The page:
As shown above, our approach to evaluate global changes in cellular SUMO-2/3 conjugation is based on increased signal intensity of SUMO-2/3 upon its conjugation. We used this phenomenon to screen for changes in cellular SUMO-2/3 conjugation under different conditions by dot blot analysis on nitrocellulose and PVDF membrane, and showed that the PVDF membrane was more suitable for this application. When compared with Western blot, this technique offers the advantages of shorter time requirements, potential to screen large numbers of samples, and ease in evaluating the results using quantification software and statistical analysis. It should be noted that dot blot analysis can be used only to screen for changes in global cellular SUMO-2/3 conjugation; this method is not intended for evaluation of changes in SUMOylation of individual proteins. In those cases, Western blot analysis is still required. Dot blot is particularly useful for comparing SUMO conjugates contained in tissues (in individuals or under different pathological conditions), and screening for activators or inhibitors of SUMO-2/3 conjugation in cell cultures for potential development of drugs modulating SUMO-2/3 conjugation.

Acknowledgments

This work was funded by the Czech Ministry of Education Research Project grant MSM 6046137305 and by the Financial Support from Specific University Research (MSMT No. 21/2012).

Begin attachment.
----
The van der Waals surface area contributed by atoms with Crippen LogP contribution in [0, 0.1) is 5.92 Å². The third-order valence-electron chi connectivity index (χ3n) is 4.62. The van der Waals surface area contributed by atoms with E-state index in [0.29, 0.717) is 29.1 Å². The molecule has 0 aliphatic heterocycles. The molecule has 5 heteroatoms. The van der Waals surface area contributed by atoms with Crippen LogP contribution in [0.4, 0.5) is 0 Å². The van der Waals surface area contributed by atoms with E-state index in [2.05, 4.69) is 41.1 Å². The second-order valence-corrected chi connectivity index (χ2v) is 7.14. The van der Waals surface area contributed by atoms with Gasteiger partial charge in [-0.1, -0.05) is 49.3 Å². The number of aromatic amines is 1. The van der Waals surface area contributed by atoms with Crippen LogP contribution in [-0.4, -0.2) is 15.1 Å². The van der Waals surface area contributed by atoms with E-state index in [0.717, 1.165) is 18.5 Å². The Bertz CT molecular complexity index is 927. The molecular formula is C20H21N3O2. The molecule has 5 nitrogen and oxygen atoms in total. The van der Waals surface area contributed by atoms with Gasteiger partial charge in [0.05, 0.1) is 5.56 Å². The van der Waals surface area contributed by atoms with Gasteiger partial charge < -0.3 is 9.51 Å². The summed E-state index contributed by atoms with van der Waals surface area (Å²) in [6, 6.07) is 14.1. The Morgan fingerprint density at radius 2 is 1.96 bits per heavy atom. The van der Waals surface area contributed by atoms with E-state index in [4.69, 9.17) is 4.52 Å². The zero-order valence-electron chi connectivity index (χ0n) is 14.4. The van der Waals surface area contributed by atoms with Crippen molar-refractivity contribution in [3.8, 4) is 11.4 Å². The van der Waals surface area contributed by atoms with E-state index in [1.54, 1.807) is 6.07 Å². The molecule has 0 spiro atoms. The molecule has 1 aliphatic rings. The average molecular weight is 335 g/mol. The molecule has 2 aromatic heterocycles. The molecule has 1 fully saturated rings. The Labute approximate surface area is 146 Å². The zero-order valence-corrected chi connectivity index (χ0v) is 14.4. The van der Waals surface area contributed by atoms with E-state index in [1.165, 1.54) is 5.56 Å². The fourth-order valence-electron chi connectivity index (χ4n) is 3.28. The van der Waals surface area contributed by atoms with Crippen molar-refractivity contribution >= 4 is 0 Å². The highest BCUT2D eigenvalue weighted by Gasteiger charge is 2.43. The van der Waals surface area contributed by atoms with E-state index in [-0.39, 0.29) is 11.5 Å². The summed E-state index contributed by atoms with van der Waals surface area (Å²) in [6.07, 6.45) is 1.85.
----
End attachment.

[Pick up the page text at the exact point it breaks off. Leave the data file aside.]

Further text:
Competing interests

The authors declare no competing interests.

Correspondence
Address correspondence to Zdeněk Knejzlík, Department of Biochemistry and Microbiology, Institute of Chemical Technology, Prague, Technická 5, 16628 Prague, Czech Republic. Email: [email protected]">[email protected]

References
1.) Tatham, M.H., S. Kim, B. Yu, E. Jaffray, J. Song, J. Zheng, M.S. Rodriguez, R.T. Hay, and Y. Chen. 2003. Role of an N-terminal site of Ubc9 in SUMO-1,-2, and-3 binding and conjugation. Biochemistry 42:9959-9969.

2.) Johnson, E.S. 2004. Protein modification by SUMO. Annu. Rev. Biochem. 73:355-382.

3.) Kim, J.H., and S.H. Baek. 2009. Emerging roles of desumoylating enzymes. Biochim. Biophys. Acta 1792:155-162.

4.) Geiss-Friedlander, R., and F. Melchior. 2007. Concepts in sumoylation: a decade on. Nat. Rev. Mol. Cell Biol. 8:947-956.

5.) Saitoh, H., and J. Hinchey. 2000. Functional heterogeneity of small ubiquitin-related protein modifiers SUMO-1 versus SUMO-2/3. J. Biol. Chem. 275:6252-6258.

6.) Zhou, W., J.J. Ryan, and H. Zhou. 2004. Global analyses of sumoylated proteins in Saccharomyces cerevisiae. Induction of protein sumoylation by cellular stresses. J. Biol. Chem. 279:32262-32268.

7.) Uzunova, K., K. Gottsche, M. Miteva, S.R. Weisshaar, C. Glanemann, M. Schnellhardt, M. Niessen, H. Scheel. 2007. Ubiquitin-dependent proteolytic control of SUMO conjugates. J. Biol. Chem. 282:34167-34175.